It may come as a surprise to some people to know that some genes are capable of moving around in our genome. Scientists discovered “jumping genes” in the 1940s while studying corn. Since then, many have hypothesized that these movable genetic elements could lead to cancer if their insertion disrupted the cell’s normal processes. Direct evidence to support this was missing, until now
For the first time, scientists at the University of Maryland successfully linked the insertion of a “jumping gene” to the silencing of a tumor suppressor gene known as APC. They found that the insertion was present in more colon tumor samples but not in healthy tissues, indicating that the mobile DNA elements can spur colon cancer generation.
Known formally as transposons or transposable elements, mobile DNA make up as much as 45 percent of the human genome. Of this, the research team focused on one type of mobile DNA known as LINE-1 or L1, which make up about 17 percent of the human genome. A significant number of L1s are still active in the genome, and rogue insertions of L1s have been implicated in hemophilia and severe combined immunodeficiency.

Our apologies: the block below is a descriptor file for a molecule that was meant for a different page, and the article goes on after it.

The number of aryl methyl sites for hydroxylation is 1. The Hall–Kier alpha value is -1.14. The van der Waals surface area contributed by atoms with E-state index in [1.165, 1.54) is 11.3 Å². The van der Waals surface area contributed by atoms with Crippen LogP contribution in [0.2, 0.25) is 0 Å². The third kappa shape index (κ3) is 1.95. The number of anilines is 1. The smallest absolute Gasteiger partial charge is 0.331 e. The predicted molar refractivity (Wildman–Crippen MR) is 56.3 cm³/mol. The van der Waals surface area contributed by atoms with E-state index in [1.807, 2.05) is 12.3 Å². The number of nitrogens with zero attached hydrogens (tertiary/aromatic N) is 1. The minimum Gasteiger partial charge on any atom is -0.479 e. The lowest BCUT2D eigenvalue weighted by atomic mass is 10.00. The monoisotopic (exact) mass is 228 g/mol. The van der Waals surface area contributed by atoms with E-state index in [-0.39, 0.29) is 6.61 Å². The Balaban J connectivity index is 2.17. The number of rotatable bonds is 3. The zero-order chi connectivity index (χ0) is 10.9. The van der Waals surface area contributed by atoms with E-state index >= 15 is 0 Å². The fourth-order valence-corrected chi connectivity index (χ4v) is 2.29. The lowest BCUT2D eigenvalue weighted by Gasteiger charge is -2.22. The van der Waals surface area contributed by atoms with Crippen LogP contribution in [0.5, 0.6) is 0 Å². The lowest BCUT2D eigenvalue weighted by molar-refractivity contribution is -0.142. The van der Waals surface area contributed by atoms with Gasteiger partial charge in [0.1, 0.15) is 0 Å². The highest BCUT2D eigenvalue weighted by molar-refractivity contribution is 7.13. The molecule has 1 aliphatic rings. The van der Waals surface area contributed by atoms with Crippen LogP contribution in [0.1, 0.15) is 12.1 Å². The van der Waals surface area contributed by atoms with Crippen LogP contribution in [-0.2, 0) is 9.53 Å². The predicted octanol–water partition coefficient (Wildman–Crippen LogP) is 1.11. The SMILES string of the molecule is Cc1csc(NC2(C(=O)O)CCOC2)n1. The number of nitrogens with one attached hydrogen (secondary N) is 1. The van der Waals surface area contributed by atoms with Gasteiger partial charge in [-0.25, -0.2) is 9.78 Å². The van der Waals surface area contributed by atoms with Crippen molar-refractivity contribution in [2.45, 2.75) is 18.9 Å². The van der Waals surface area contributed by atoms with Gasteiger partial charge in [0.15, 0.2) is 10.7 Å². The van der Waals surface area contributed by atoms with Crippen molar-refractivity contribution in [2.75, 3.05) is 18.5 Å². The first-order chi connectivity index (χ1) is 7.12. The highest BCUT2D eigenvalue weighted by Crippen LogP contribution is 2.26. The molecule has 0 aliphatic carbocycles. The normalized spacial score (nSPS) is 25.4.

To find direct evidence that L1 insertions play a role in cancer, the research team analyzed colon tumor samples from 10 patients. They screened the samples for L1 insertion in the APC gene, which is known to be mutated in 85 percent of colon cancer cases. In one patient, they found evidence of L1 in tumor samples but not in healthy tissues.
"This is really a new way to understand how tumors grow," said Scott Devine, associate professor of medicine at the University of Maryland, and senior study author. "We think it could explain a lot about the mutation process that underlies at least some cancers." Specifically, the APC gene works by suppressing tumor growth. Thus, if an L1 insertion turns off APC, then cancer cells can easily grow out of control to form the cancer.
But is this the smoking gun for mobile DNA in causing colon cancer? Certainly the findings add supporting evidence that mobile DNA are involved in cancer, but L1s are not the only cause. In nine patients, the team did not find presence of L1 insertions in the APC gene. And in the one patient who did express L1 insertion, there was a strong family history of cancer. The authors note that L1-related cancer may be variable among people, and some may be more likely to be affected by L1 insertions than others.
Additional source: Science Daily